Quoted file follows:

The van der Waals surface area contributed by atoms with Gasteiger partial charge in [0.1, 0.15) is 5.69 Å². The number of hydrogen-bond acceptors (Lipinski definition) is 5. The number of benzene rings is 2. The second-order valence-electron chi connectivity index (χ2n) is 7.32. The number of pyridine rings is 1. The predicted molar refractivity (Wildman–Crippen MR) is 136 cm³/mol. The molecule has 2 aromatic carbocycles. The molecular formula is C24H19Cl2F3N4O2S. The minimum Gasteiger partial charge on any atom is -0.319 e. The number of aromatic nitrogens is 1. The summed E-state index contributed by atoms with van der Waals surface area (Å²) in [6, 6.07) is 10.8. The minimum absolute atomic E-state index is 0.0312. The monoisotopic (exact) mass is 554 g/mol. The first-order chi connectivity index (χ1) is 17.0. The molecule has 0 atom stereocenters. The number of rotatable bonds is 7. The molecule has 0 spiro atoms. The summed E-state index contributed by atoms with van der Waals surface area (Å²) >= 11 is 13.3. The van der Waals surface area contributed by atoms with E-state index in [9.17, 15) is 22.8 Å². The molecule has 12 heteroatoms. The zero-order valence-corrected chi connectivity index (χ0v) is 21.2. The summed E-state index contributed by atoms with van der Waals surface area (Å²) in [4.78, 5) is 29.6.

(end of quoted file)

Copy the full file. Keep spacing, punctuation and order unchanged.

The van der Waals surface area contributed by atoms with Gasteiger partial charge in [0.1, 0.15) is 5.69 Å². The number of hydrogen-bond acceptors (Lipinski definition) is 5. The number of benzene rings is 2. The second-order valence-electron chi connectivity index (χ2n) is 7.32. The number of pyridine rings is 1. The predicted molar refractivity (Wildman–Crippen MR) is 136 cm³/mol. The molecule has 2 aromatic carbocycles. The molecular formula is C24H19Cl2F3N4O2S. The minimum Gasteiger partial charge on any atom is -0.319 e. The number of aromatic nitrogens is 1. The summed E-state index contributed by atoms with van der Waals surface area (Å²) in [6, 6.07) is 10.8. The minimum absolute atomic E-state index is 0.0312. The monoisotopic (exact) mass is 554 g/mol. The first-order chi connectivity index (χ1) is 17.0. The molecule has 0 atom stereocenters. The number of rotatable bonds is 7. The molecule has 0 spiro atoms. The summed E-state index contributed by atoms with van der Waals surface area (Å²) >= 11 is 13.3. The van der Waals surface area contributed by atoms with E-state index in [9.17, 15) is 22.8 Å². The molecule has 12 heteroatoms. The zero-order valence-corrected chi connectivity index (χ0v) is 21.2. The summed E-state index contributed by atoms with van der Waals surface area (Å²) in [4.78, 5) is 29.6.